Wall Street is now starting to complain that wages are too low.
“Without a real acceleration in wages it is hard to get a meaningful pickup in consumer spending,” explained Michelle Meyer, senior US economist at Bank of America Merrill Lynch.
Weak consumer spending holds back profits and economic growth….
Weak wage gains also are making it hard for the housing market to return to normal, Mr [Jack, Executive Vice President and Chief Investment Officer at BMO Private Bank] Ablin said.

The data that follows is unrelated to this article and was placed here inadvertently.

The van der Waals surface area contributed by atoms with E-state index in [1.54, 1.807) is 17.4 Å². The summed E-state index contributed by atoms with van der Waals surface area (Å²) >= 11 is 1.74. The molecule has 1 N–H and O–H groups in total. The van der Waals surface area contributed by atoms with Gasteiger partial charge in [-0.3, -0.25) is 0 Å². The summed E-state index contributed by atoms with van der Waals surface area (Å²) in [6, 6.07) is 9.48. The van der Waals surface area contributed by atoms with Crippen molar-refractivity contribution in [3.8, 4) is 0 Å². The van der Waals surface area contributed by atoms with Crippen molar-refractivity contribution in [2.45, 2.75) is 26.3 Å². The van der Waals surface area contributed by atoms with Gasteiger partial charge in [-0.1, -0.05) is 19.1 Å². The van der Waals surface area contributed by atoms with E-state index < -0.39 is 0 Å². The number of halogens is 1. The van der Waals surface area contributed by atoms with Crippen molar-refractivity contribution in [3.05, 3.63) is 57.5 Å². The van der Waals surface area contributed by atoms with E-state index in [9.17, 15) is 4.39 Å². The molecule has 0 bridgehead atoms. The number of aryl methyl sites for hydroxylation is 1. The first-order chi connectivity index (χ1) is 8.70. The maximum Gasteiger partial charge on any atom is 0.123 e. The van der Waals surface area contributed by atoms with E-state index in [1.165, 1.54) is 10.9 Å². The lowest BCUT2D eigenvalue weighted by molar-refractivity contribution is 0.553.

He calculates that new single-family home construction is running at less than 500,000 a month. Demographics say it should be twice that….
“People are waiting longer to get married and they are having fewer kids,” Mr. Ablin said. That is making them delay home purchases. “It is certainly making us a little more cautious on the economy.”
This, though, is an economic argument for why businesses are considering making the move—it’s a question of sound business practice that only businesses can make. It’s not at all an argument that government should intrude and mandate a specific minimum wage—or even (assuming government central planning were equal to the task) that government should try to tailor a mandate to government-perceived unique conditions.